A 32-year-old Brooklyn man died Sunday while trying to break a free diving record at a tournament in the Bahamas, police said.
Nicholas Mevoli died around 2 p.m. off the coast of the Bahamas' Long Island, about 164 miles southeast of the capital of Nassau, officials said. His body was flown to Nassau, where an autopsy was expected.
The Switzerland-based Association Internationale pour le Développement de l'Apnée, or AIDA, a worldwide federation for breath-holding diving, released a statement Sunday saying Mevoli reached the 72-meter depth of the no fins dive and swam back to the surface but had difficulty breathing while completing surface protocol and lost consciousness.
"Nick appears to have suffered from a depth-related injury to his lungs," the AIDA statement said.
Free divers, unlike scuba divers, enter the water without air tanks, regulators and hoses and swim to various depths relying entirely on the air held in their lungs.
Mevoli's uncle, Paul Mevoli, said Sunday his nephew was a free spirit who grew up loving swimming and got hooked on diving as an 8-year-old boy on trips to the Florida Keys, where he would spearfish and dive for lobsters.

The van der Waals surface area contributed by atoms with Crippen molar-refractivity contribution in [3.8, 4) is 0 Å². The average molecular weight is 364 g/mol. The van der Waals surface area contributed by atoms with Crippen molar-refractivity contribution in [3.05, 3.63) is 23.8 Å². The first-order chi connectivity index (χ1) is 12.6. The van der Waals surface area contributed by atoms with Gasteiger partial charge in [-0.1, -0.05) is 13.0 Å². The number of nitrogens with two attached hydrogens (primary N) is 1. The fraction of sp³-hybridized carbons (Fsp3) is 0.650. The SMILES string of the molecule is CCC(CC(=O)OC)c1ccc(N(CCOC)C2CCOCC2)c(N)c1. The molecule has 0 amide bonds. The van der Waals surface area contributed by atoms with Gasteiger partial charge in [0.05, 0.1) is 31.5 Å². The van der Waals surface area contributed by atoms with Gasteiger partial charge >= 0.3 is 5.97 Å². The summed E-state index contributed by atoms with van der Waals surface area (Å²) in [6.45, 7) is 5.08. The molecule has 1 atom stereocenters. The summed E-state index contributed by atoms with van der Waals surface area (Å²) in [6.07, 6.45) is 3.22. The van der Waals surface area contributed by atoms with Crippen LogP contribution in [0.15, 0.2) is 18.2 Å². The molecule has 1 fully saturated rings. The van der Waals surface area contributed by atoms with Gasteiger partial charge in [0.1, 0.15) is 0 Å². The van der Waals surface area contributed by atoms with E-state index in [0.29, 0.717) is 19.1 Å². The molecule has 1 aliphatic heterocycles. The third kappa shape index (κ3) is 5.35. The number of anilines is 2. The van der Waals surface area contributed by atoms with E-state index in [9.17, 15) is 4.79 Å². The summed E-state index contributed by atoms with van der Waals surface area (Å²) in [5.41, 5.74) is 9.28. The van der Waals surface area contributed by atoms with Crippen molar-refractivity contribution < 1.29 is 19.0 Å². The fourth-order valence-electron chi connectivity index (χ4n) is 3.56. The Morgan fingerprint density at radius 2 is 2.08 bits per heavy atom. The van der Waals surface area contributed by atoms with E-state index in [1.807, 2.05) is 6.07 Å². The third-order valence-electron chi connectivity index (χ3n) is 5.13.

"Nobody could do what he did under the water," said Paul Mevoli, 55, a dentist in St. Petersburg, Fla.
It would take Nicholas Mevoli about two minutes and 45 seconds to dive down and back up 300 feet of water in just one breath, his uncle said.
"He was very talented," said Paul Mevoli. "Even the people in the free diving world couldn't believe his skill."
Nicholas Mevoli was a Florida native who worked in the television industry in New York and was writing a screenplay about a young man on a boat and his adventures in the Florida Keys, his uncle said.
William Trubridge, organizer of the tournament, said Mevoli was trying to break a record for the deepest "Constant No Fins" free dive at the International Free Diving Competition, a nine-day contest that organizers say brought 56 divers from 21 countries. They were competing for a $20,000 prize as they tried to see who could dive the deepest without fins.
Mevoli was an accomplished free diver, winning or placing highly in various international free diving tournaments, including the top prize in the Deja Blue competition in Curaçao earlier this year and a silver medal in constant no fins at the AIDA Depth World Championship in Greece, according to the AIDA.
The Bahamas competition took place at Dean's Blue Hole, which, at 663 feet, is considered the world's deepest underwater sinkhole in seawater.